Work in raglan shaping as established until 22 stitches remain on needle, ending on a K row. (If you've made sizing adjustments, add or subtract the number of stitches you altered.)

Collar for Ruthie, the shrug

PM. Pick up 29 stitches down left front, 50 stitches across bottom edge and 29 stitches up right side and join with live stitches already on needle. If you've made sizing adjustments, the only thing you really need to know is that you should pick up one stitch for every row down the sides and one stitch for every stitch along the bottom, making any adjustments neccessary for there to be a multiple of 4 + 2 (when added to the 22 stitches on the needle, this will make a multiple of four).

Work in the round in K2 P2 ribbing for 2.5 inches. If you feel like removing all markers except the one marking the beggining of your picked-up stitches, feel free. After 2.5", BO loosely.

Collar for Ruth, the jacket

PM. Pick up 29 stitches down left front, PM, 50 stitches across bottom edge, PM, and 29 stitches up right side, PM and join with live stitches already on needle. If you've made sizing adjustments, the only thing you really need to know is that you should pick up one stitch for every row down the sides and one stitch for every stitch along the bottom, making any adjustments neccessary for there to be a multiple of 4 + 2 (when added to the 22 stitches on the needle, this will make a multiple of four).

The first row in the round will be a knit row. *As you work, remove the markers from the decrease work, leaving only the four markers you placed while picking up stitches.* In all 22 live stitches along the neck, K1 F&B in each stitch, bringing the number to 44. K 1 in each picked-up stitch down the edge until 4 stitches before marker. K1 F&B in each stitch until marker. K 1 in 50 bottom-edge stitches. K1 F&B in the first 4 stitches after marker, then K 1 in each remaining stitch to first marker. There should be 160 stitches on your needles.

Work in the round in 2x2 ribbing until ribbing measures 11" long. BO loosely.

Finishing Ruth and Ruthie

Your jacket is almost finished! All there is left to do is sew the sleeve seams and graft the bound-off stitches under the arms. I did not block mine. I'm not sure how you'd go about it, actually. Mine didn't need it.

Hope you like it. It is my first attempt at writing a pattern, so there may be some conventions I missed. If you have any questions, let me know. I'll be happy to make any clarifications neccessary.

The Legal Stuff

This pattern is the copyrighted to Melissa Rotert 2005. You may not duplicated or produce this pattern for sale, except to print off a single copy for personal use. You may not sell products made from this pattern. If you have any questions regarding these policies, please contact Melissa at webmaster@lothruin.com.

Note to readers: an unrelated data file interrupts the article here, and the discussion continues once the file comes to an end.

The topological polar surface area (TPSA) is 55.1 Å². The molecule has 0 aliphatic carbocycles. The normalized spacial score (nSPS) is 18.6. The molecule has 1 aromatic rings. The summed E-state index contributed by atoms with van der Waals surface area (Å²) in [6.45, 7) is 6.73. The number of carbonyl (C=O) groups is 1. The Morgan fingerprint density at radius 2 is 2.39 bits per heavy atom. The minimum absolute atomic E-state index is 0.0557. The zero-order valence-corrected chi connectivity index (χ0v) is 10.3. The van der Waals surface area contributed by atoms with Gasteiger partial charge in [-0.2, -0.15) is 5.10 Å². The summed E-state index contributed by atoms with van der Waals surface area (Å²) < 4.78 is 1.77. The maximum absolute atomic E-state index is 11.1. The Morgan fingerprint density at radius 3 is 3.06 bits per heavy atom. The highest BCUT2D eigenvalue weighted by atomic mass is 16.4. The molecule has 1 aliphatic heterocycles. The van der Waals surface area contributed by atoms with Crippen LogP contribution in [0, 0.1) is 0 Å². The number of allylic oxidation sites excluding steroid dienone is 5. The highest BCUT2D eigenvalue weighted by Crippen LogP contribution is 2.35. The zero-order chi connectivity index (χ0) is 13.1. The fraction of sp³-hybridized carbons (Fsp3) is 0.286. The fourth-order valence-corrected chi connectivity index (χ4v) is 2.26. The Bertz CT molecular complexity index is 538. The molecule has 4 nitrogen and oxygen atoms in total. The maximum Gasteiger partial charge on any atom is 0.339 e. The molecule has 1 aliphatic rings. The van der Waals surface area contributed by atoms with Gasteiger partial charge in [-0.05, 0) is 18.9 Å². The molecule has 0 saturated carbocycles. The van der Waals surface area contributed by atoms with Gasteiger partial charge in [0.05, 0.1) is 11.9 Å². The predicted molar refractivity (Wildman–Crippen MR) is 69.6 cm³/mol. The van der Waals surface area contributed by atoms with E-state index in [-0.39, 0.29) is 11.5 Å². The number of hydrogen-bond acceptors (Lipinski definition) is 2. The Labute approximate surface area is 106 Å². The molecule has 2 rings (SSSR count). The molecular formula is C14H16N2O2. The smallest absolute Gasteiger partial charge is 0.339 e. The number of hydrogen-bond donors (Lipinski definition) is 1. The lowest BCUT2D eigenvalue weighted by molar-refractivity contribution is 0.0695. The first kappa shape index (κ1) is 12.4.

« Last Edit: April 09, 2010 02:56:34 PM by Lothruin » THIS ROCKS   Logged

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battersea
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« Reply #1 on: February 12, 2005 06:15:48 PM »

I like it.  It doesn't remind me of a shrug though.  It reminds me of those really short jackets and coats which are popular now/ the 80s and early 90s.
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Lothruin
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« Reply #2 on: February 12, 2005 06:18:05 PM »

Thanks Battersea.  I agree about the jacket bit.  That's one of the reasons "perfect shrug" is in quotes, but I'd really call it more of a bolero, or perhaps even a jacket, as you said.
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kategirl
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« Reply #3 on: February 12, 2005 06:27:40 PM »

I love it and would make it if I had a pattern...  *hint, hint*   Wink
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Roe
« Reply #4 on: February 12, 2005 09:02:56 PM »

Looks GREAT! I'd be pretty darn proud if I made that, especially without a pattern. 

GOOD JOB, I say.


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« Reply #5 on: February 12, 2005 09:59:10 PM »

It's gorgeous and very hip right now... go you!
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karenie
« Reply #6 on: February 12, 2005 10:27:47 PM »

that looks really great! i'm impressed with your pattern-meshing garment knitting skills. if you do post the pattern, i would totally attempt it, it's really cute. does it have lapel-esque things? it's hard to tell from the picture, but it would be super-cute if it did.
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Lothruin
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« Reply #7 on: February 13, 2005 01:08:01 AM »

Thanks guys! 

Karenie:  It does indeed have lapels.  Basically, the shrug is made, then you pick up stitches all around the edge of the shrug (with the way the shrug is built, it's a continuous line down the left front, along the back, up the right front and around the back neck) and knit in the round in ribbing for 11-12".  So, where the pin is, the ribbing folds over from there to the point where it is almost folded in half at the neck.
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niza
« Reply #8 on: February 13, 2005 01:22:19 AM »

Gorgeous! I totally dig it! Would really love to make one like that for myself. Now I really have to move on and dare myself to do more than just scarves. Really love what you've done
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Tere
« Reply #9 on: February 13, 2005 05:50:28 AM »

Great job! Smiley
Tere
And it looks great on you.